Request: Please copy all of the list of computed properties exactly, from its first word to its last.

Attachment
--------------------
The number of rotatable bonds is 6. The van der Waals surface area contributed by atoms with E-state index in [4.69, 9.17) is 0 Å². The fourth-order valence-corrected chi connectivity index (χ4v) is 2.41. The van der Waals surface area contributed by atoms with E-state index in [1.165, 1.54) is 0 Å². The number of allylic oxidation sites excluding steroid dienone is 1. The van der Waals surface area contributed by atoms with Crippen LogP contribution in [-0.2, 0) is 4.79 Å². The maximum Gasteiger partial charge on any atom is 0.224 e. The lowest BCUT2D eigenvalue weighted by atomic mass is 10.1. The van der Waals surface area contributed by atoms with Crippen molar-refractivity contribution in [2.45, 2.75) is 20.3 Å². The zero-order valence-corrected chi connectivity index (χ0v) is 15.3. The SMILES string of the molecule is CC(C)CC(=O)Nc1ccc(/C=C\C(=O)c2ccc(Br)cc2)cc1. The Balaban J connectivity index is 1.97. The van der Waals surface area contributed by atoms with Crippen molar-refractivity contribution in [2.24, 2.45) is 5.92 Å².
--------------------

The number of rotatable bonds is 6. The van der Waals surface area contributed by atoms with E-state index in [4.69, 9.17) is 0 Å². The fourth-order valence-corrected chi connectivity index (χ4v) is 2.41. The van der Waals surface area contributed by atoms with E-state index in [1.165, 1.54) is 0 Å². The number of allylic oxidation sites excluding steroid dienone is 1. The van der Waals surface area contributed by atoms with Crippen LogP contribution in [-0.2, 0) is 4.79 Å². The maximum Gasteiger partial charge on any atom is 0.224 e. The lowest BCUT2D eigenvalue weighted by atomic mass is 10.1. The van der Waals surface area contributed by atoms with Crippen molar-refractivity contribution in [2.45, 2.75) is 20.3 Å². The zero-order valence-corrected chi connectivity index (χ0v) is 15.3. The SMILES string of the molecule is CC(C)CC(=O)Nc1ccc(/C=C\C(=O)c2ccc(Br)cc2)cc1. The Balaban J connectivity index is 1.97. The van der Waals surface area contributed by atoms with Crippen molar-refractivity contribution in [2.24, 2.45) is 5.92 Å².